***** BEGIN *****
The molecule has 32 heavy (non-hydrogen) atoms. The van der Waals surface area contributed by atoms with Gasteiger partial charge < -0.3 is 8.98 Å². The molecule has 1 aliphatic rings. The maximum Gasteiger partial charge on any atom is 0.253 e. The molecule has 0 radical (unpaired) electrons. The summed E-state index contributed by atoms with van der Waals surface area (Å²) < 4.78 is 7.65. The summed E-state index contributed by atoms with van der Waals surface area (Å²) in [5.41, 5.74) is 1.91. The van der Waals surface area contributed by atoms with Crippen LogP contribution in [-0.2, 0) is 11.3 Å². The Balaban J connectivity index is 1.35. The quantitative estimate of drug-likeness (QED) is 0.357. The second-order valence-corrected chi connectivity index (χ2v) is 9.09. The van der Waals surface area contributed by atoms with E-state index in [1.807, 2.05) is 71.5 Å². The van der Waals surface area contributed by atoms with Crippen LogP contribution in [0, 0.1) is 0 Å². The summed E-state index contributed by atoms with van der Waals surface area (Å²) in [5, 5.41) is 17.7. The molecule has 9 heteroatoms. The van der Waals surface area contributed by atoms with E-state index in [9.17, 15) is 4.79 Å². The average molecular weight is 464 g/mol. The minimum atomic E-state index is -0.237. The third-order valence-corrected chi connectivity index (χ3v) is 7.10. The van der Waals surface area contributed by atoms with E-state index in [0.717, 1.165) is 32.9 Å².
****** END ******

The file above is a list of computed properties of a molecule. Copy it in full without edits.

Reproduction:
The molecule has 32 heavy (non-hydrogen) atoms. The van der Waals surface area contributed by atoms with Gasteiger partial charge < -0.3 is 8.98 Å². The molecule has 1 aliphatic rings. The maximum Gasteiger partial charge on any atom is 0.253 e. The molecule has 0 radical (unpaired) electrons. The summed E-state index contributed by atoms with van der Waals surface area (Å²) < 4.78 is 7.65. The summed E-state index contributed by atoms with van der Waals surface area (Å²) in [5.41, 5.74) is 1.91. The van der Waals surface area contributed by atoms with Crippen LogP contribution in [-0.2, 0) is 11.3 Å². The Balaban J connectivity index is 1.35. The quantitative estimate of drug-likeness (QED) is 0.357. The second-order valence-corrected chi connectivity index (χ2v) is 9.09. The van der Waals surface area contributed by atoms with E-state index in [1.807, 2.05) is 71.5 Å². The van der Waals surface area contributed by atoms with Crippen LogP contribution in [0, 0.1) is 0 Å². The summed E-state index contributed by atoms with van der Waals surface area (Å²) in [5, 5.41) is 17.7. The molecule has 9 heteroatoms. The van der Waals surface area contributed by atoms with E-state index in [9.17, 15) is 4.79 Å². The average molecular weight is 464 g/mol. The minimum atomic E-state index is -0.237. The third-order valence-corrected chi connectivity index (χ3v) is 7.10. The van der Waals surface area contributed by atoms with E-state index in [0.717, 1.165) is 32.9 Å².